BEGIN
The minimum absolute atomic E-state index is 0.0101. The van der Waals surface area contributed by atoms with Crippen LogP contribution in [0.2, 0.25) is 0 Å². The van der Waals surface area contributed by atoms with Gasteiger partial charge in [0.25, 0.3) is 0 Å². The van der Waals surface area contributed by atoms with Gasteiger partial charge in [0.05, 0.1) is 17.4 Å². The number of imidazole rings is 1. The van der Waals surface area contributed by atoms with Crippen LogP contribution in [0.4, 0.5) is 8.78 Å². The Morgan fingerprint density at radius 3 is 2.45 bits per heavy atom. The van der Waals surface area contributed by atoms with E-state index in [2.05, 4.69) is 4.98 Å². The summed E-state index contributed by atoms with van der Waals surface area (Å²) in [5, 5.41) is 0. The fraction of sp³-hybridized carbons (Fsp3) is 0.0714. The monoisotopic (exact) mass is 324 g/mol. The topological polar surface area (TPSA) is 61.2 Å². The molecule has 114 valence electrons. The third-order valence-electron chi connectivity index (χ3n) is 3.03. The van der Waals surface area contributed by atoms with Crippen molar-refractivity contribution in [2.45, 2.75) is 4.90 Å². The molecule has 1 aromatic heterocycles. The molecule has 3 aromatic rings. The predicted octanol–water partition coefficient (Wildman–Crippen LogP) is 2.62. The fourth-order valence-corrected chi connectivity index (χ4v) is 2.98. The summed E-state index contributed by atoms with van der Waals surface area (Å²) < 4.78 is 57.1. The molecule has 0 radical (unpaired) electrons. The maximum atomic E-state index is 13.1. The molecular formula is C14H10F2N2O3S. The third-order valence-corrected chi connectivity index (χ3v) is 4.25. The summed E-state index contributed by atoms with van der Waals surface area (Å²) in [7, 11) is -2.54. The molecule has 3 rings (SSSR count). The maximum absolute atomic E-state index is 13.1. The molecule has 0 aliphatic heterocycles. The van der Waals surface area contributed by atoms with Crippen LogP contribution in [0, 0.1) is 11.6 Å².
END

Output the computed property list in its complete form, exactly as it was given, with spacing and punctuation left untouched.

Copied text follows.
The minimum absolute atomic E-state index is 0.0101. The van der Waals surface area contributed by atoms with Crippen LogP contribution in [0.2, 0.25) is 0 Å². The van der Waals surface area contributed by atoms with Gasteiger partial charge in [0.25, 0.3) is 0 Å². The van der Waals surface area contributed by atoms with Gasteiger partial charge in [0.05, 0.1) is 17.4 Å². The number of imidazole rings is 1. The van der Waals surface area contributed by atoms with Crippen LogP contribution in [0.4, 0.5) is 8.78 Å². The Morgan fingerprint density at radius 3 is 2.45 bits per heavy atom. The van der Waals surface area contributed by atoms with E-state index in [2.05, 4.69) is 4.98 Å². The summed E-state index contributed by atoms with van der Waals surface area (Å²) in [5, 5.41) is 0. The fraction of sp³-hybridized carbons (Fsp3) is 0.0714. The monoisotopic (exact) mass is 324 g/mol. The topological polar surface area (TPSA) is 61.2 Å². The molecule has 114 valence electrons. The third-order valence-electron chi connectivity index (χ3n) is 3.03. The van der Waals surface area contributed by atoms with Crippen molar-refractivity contribution in [2.45, 2.75) is 4.90 Å². The molecule has 1 aromatic heterocycles. The molecule has 3 aromatic rings. The predicted octanol–water partition coefficient (Wildman–Crippen LogP) is 2.62. The fourth-order valence-corrected chi connectivity index (χ4v) is 2.98. The summed E-state index contributed by atoms with van der Waals surface area (Å²) < 4.78 is 57.1. The molecule has 0 radical (unpaired) electrons. The maximum atomic E-state index is 13.1. The molecular formula is C14H10F2N2O3S. The third-order valence-corrected chi connectivity index (χ3v) is 4.25. The summed E-state index contributed by atoms with van der Waals surface area (Å²) in [7, 11) is -2.54. The molecule has 3 rings (SSSR count). The maximum absolute atomic E-state index is 13.1. The molecule has 0 aliphatic heterocycles. The van der Waals surface area contributed by atoms with Crippen LogP contribution in [0, 0.1) is 11.6 Å².